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How Do You Cast Biopics and Historical Figures?

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How Do You Cast Biopics and Historical Figures?
Sarah Finn
Sarah Finn Co., Los Angeles; W., Gridiron Gang, Coach Carter, Miracle, Castro's
Daughter, Iron Man, Dreamer: Inspired
by a True Story


It's a much more specific demand when we're casting really current figures—figures in the media, very visible figures. They're not just in history; they're people our audience would know very well. What we're really trying to capture is the essential quality of that person. But it's also very risky, because with public figures, we know that everyone will have an opinion and approve or disapprove of the casting.

It changes the casting process also because when we approach a film, we always try to be colorblind and look at a character as any ethnicity and from every dimension. But you just really don't have that option if you're casting a real person. You do the best you can. Sometimes we would say it's more a "feel-alike" than a look-alike. But you work closely with your hair and makeup people, and often we'll ask an actor to undergo hair and makeup tests.

People have an impression of a person, but it's the director and actor's job to create a psychological truth and accuracy in the performance and not just do a caricature or mimicry. I've gotten submissions that have been really impressive—from actors who have done a great deal of research and sent in tapes of themselves as the character. It may be a speech they found on the Internet or in a book. But basically they're capturing the look of that person. I will absolutely look through to the truthfulness of an actor's performance and not focus on their hair and makeup and what they're wearing. However, what I find is that it often helps the actor deliver a better performance if they go the extra mile.

Alison Franck
Resident casting director, Paper Mill Playhouse, Millburn, N.J.; 1776, The Miracle Worker, The Diary of Anne Frank, Ragtime


People know who these characters are and what they look like. You actually want to do research on them, obviously. You want to look up their history, what they physically looked like, what they might have sounded like.

You talk to the director and ask: How much do you want this to look like the person? How much do you rely on costumes? How important is it to you that he or she is physically a certain way? It's not like we know that Thomas Jefferson was a baritone or something. That's just the way 1776 was written. And it's the same for Anne Frank. We know what Anne Frank looked like, but do we know what anybody else looked like? How much did we pay attention to the photographs of those real people?

Most of the shows I'm casting have been done before. The specifications of the piece itself will sort of help you determine the casting, the same as for any show—whether I need a soprano or I need a soprano who looks like so-and-so. You still need to be entertained. It's not just about re-creating something. It's about keeping it interesting for everybody.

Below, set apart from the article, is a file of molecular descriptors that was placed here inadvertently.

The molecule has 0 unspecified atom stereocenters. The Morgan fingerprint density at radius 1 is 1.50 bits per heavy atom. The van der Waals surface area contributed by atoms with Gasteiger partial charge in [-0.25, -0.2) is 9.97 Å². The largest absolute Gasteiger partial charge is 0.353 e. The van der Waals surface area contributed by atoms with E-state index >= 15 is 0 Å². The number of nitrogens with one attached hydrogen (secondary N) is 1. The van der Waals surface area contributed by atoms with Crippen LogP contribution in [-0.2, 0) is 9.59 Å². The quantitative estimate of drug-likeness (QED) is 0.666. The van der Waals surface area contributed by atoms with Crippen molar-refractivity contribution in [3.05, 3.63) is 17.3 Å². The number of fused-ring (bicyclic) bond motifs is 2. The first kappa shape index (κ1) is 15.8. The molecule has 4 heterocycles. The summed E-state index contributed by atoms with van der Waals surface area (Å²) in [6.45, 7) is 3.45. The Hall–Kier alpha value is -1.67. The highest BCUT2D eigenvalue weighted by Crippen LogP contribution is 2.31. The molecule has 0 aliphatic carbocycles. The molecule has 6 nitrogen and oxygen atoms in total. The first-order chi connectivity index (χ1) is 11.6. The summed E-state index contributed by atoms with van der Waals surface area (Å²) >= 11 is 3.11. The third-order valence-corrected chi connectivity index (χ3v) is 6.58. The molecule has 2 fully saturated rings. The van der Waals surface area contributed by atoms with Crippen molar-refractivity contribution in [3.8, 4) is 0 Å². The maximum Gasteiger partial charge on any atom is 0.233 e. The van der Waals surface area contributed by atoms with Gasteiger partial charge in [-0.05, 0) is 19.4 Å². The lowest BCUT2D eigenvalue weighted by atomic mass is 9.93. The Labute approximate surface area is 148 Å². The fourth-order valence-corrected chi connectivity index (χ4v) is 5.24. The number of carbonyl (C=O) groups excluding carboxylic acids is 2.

Randi Hiller
Randi Hiller Casting,
Los Angeles; Pinkville, Battle in Seattle, Coach Carter,
Miracle, In the Valley of Elah, Iron Man 2, Thor



In the case of Miracle, or any of those movies where there are sports skills involved, it definitely did change our approach. We put all the actors auditioning for Miracle on the ice, because so many people say they're really skilled at something. When they showed up and saw the level of skating required, a lot of people ended up leaving the audition. We did the skating first in New York and L.A., because it was amazing the number of people who said they skated at a high level and didn't. When we're putting out calls for hockey players in other cities, chances are the hockey players will show up first, because that's how we're reaching out to them.

Often you just maybe have a magazine article or one or two photographs of the character you're casting and you just have to conjure it up in your mind. If it's about events in which the people are much more identifiable, that's different as well. There are some actors who would only be right for one role, and if they didn't get it, they didn't get it. You just want to make people proud. I feel like in a sense there's more pressure, because it means so much on such a deep level to a lot of people.

We did a lot of scouting for Coach Carter and Gridiron Gang at basketball courts and high schools, and we put the word out to Boys & Girls Clubs. Some of those people who grew up in such a hard environment just feel different. I can't really pinpoint what it is, but they wear their hard life on them, and you can kind of just tell when there's one kid who's had a hard life in a room with people who haven't. I've cast real cops, real school kids, real criminals, and mixed them in with real actors. I think the real thing helps the actors understand the situation, and the actors help the real people be actors.

It also depends where the film is shooting, what they have to hire locally, and how close you can match the actors with the skills. There are always other things that make it a little more complicated.

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